Besides our many and various projects, HCS also runs a series of events throughout the year. These include hosting prominent speakers (in the past we've had Steve Ballmer, Steve Wozniak, Stephen Wolfram, Paul Graham, and Cory Doctorow, for example), discussions with faculty and researchers in computer science, panels with leaders in industry (including executives from S&P 500 companies), tech talks by engineers from interesting companies like Google and Facebook, tours of the Harvard NOC and main datacenter, seminars on how computers or the internet work, workshops on how to make the most of technology, and whatever else we can come up with.

Beyond events, HCS is involved in advocacy for good technology policy at Harvard. We maintain close relationships with many of the people who set policies that affect students and we've helped to make sure that an informed student voice is always part of major decisions. Our current focus involves advocating for more open and transparent policies in several areas. We've also helped courses expand their technical capabilities, most prominently through a collaboration with the new CS 50 in the fall of 2007.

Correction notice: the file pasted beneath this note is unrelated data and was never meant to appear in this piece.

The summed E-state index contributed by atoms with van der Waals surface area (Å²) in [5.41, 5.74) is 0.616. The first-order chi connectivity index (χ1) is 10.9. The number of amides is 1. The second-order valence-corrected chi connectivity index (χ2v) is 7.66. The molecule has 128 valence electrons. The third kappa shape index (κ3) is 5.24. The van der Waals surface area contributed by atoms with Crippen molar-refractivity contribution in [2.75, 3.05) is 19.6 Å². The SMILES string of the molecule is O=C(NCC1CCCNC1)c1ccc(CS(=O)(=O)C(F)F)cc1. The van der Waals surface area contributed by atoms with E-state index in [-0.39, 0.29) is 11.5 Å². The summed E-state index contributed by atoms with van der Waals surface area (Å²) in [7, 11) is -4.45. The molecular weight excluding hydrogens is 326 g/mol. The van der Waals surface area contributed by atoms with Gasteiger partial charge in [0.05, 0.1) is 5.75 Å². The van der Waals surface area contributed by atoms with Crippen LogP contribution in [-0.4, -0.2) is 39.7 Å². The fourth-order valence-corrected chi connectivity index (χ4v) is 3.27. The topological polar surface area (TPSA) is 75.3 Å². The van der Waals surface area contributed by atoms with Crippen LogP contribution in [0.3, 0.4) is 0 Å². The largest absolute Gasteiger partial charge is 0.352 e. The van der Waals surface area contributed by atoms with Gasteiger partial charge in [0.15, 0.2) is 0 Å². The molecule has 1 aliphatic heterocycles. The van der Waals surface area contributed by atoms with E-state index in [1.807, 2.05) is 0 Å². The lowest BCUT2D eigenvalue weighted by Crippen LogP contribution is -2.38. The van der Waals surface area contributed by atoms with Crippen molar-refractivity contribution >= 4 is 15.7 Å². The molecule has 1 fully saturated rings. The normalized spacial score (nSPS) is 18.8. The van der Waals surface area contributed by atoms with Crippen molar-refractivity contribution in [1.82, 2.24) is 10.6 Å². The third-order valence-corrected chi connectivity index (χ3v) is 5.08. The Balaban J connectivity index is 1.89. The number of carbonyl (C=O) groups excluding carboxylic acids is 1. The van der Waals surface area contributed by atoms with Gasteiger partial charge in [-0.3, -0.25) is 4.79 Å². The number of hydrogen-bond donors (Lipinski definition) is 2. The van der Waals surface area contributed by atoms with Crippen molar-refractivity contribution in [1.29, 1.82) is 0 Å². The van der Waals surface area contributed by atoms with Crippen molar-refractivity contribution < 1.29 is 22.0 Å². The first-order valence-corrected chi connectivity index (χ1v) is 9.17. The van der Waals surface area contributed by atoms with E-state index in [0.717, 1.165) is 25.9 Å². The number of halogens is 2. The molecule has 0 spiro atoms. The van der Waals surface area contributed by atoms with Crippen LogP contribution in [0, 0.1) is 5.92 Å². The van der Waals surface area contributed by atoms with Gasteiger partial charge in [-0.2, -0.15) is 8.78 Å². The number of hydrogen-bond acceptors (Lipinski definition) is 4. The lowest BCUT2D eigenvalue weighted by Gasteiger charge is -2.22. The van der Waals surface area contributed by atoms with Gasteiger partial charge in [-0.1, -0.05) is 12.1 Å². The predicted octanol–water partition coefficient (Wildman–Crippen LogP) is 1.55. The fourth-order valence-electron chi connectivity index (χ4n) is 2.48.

HCS also hosts the annual Datamatch service, which uses advanced computer technology to pair Harvard students just in time for Valentine's Day.

You can find out more at our about page.

HCS has regularly scheduled weekly meetings, called "office hours." Mostly, this is a chance for us to get together and discuss the status of various projects, to work through any problems that we're having, to have one-on-one contact with the people who use our services, and a really good excuse to eat pizza. Sometimes, we have special guests such as alumni or faculty members or we do special things like event planning. There's also plenty of good company and good discussion. And did we mention the pizza?